Artist’s Mind

All true art is literally a mirror of the artist’s mind, a reflection of the artist's imagination at work. If you know that, and bear it in mind when looking at artworks, your eyes will be alert for the visual details that convey it. If not, your perception will fall victim to the everyday illusion of exterior reality, whether examining an image of the Nativity, a portrait of Napoleon or a view inside Matisse’s studio.

Some scholars have identified artistic production as the true subject of a seemingly quite different scene but such occasions are rare.1 Most are so convinced that past art was designed for the patron that they look at art through the eyes of a contemporary spectator: as though through a window. They are literalists. Yet to poetic painters the canvas is never “a window” but “a mirror” and nothing is as it seems. We are not looking out, but in. Remember that, and doors will open that you never even knew were there. Take a look at these examples of how artists portray their own mind.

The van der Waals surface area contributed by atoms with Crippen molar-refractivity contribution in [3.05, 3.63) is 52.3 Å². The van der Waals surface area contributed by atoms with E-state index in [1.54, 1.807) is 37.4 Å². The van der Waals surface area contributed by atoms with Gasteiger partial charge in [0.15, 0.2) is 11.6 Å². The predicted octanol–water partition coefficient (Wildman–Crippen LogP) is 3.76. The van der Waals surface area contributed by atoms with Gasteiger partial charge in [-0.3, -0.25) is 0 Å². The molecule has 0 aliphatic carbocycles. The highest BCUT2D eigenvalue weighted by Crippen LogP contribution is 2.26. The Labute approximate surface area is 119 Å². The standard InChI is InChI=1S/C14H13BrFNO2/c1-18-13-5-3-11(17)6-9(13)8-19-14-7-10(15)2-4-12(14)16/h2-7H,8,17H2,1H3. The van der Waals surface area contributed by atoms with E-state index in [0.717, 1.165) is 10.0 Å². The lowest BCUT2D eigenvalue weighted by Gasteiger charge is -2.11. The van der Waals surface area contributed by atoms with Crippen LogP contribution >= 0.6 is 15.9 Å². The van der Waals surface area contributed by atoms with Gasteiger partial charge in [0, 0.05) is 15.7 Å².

1. Ruvoldt, The Italian Renaissance Imagery of Inspiration (Cambridge University Press) 2004, pp. 114-5, 118

1. Ruvoldt, The Italian Renaissance Imagery of Inspiration (Cambridge University Press) 2004, pp. 114-5, 118

All Articles (Alphabetical by Artist, then Title)

© Simon Abrahams. Articles on this site are the copyright of Simon Abrahams. To use copyrighted material in print or other media for purposes beyond 'fair use', you must obtain permission from the copyright owner. Websites may link to this page without permission (please do) but may not reproduce the material on their own site without crediting Simon Abrahams and EPPH.